Catholic schools in the United States are in dire straits. Catholic schools continue to close or consolidate. I’ve observed several of these consolidations and each time the schools have lost students. It also seems that more Catholic parents home school and that each year there are more independent private Catholic schools. Many schools are holding on for dear life and I’m afraid that economic and political realities in the the United States will contribute to the closure of many more in the next few years. The National Catholic Education Association reports the following statistics:
“U. S. Catholic school enrollment reached its peak during the early 1960s when there were more than 5.2 million students in almost thirteen thousand schools across the nation. The 1970s and 1980s saw a steep decline in both the number of schools and students. By 1990, there were approximately 2.5 million students in 8,719 schools. From the mid 1990s though 2000, there was a steady enrollment increase (1.3%) despite continued closings of schools.”
“Between the 2000 and the 2010 school years, 1,603 schools were reported closed or consolidated (19.7%). The number of students declined by 533,697 (20.1 %). The most seriously impacted have been elementary schools.” [emphasis mine]
There are many reasons for such a drastic decline, not the least of which is, I believe, the loss of a clear and defining Catholic educational philosophy. However, other factors such as changing demographics, financial stresses, and declining Church attendance also have had tremendous impact on school enrollments.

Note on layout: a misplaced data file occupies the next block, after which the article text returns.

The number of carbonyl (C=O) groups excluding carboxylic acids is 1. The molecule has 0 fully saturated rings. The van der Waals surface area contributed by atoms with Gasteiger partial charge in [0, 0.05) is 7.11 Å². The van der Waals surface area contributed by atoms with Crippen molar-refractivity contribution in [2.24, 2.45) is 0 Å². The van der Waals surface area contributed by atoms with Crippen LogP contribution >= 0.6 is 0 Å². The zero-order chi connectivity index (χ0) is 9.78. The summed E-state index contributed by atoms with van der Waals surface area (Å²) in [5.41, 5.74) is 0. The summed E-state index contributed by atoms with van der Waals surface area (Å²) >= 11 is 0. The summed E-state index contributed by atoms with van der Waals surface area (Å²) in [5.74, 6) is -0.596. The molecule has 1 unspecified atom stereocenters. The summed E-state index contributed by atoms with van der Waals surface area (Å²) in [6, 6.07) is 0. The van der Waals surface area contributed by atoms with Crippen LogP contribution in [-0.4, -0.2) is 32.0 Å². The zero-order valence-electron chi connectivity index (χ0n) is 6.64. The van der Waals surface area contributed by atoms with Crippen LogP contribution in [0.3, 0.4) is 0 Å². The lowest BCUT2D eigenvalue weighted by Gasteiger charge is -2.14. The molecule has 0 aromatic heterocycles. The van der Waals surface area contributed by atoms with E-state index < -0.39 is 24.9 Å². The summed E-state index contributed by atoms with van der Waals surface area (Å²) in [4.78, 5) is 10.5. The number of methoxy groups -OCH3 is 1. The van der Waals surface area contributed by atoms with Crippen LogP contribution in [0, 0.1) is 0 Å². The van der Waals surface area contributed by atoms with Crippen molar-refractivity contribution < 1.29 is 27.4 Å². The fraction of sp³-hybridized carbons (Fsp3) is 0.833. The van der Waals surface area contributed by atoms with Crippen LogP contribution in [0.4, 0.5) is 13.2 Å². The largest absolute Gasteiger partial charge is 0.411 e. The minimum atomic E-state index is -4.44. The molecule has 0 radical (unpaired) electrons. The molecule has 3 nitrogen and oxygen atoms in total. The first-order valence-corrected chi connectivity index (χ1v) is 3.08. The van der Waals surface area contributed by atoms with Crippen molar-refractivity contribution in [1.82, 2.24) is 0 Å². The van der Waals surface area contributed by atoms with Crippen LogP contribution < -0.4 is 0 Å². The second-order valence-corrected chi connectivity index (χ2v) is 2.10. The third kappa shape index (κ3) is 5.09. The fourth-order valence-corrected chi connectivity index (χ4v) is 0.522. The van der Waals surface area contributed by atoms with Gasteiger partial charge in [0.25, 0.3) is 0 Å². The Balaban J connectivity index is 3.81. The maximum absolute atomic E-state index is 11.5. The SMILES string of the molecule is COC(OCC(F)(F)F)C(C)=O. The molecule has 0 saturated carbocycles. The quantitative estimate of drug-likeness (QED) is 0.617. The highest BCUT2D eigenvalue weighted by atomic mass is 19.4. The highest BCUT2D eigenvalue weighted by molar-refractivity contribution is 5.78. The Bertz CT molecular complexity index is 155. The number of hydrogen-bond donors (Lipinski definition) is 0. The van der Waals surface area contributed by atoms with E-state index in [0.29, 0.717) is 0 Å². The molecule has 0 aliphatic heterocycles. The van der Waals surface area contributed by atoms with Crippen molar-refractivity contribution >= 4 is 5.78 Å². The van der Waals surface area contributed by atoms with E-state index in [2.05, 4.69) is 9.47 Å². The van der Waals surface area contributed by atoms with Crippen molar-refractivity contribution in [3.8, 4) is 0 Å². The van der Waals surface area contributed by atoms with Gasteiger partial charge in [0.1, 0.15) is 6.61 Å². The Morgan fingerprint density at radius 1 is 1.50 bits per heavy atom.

The purpose of this blog is to consider and discuss ways, both theoretical and practical, to reverse this trend. Since it is my contention that the loss of an authentic Catholic educational philosophy plays a significant role in this decline – and that a renewal/recovery of such a philosophy can reverse this trend – I will spend much time blogging about this aspect. However, I would also like to consider and discuss other ideas related to the decline and flourishing of Catholic School in the United States.
Great idea for a blog! Have you heard about this school in Maryland?
I really wish I had gone to one like it growing up.
Thanks for the compliment. And thank you for the link to an excellent article. Yeah, I wish I had that type of education myself. I received a typical Catholic K-12 school education (of the 70’s and 80’s) and a secular university education. I survived a university teacher education program; I was immediately at odds with my professors perceiving something was not right with the pablum they were offering. However, since there was no real exploration of educational philosophy outside of a hard-line promotion of modern educational theories, I did not understand the problems with the current theories and what could possibly replace them. During my twelve years of working in K-12 education, as both teacher and administrator, I have come to understand my early resistance to modern educational theories and the power of a classical liberal arts education.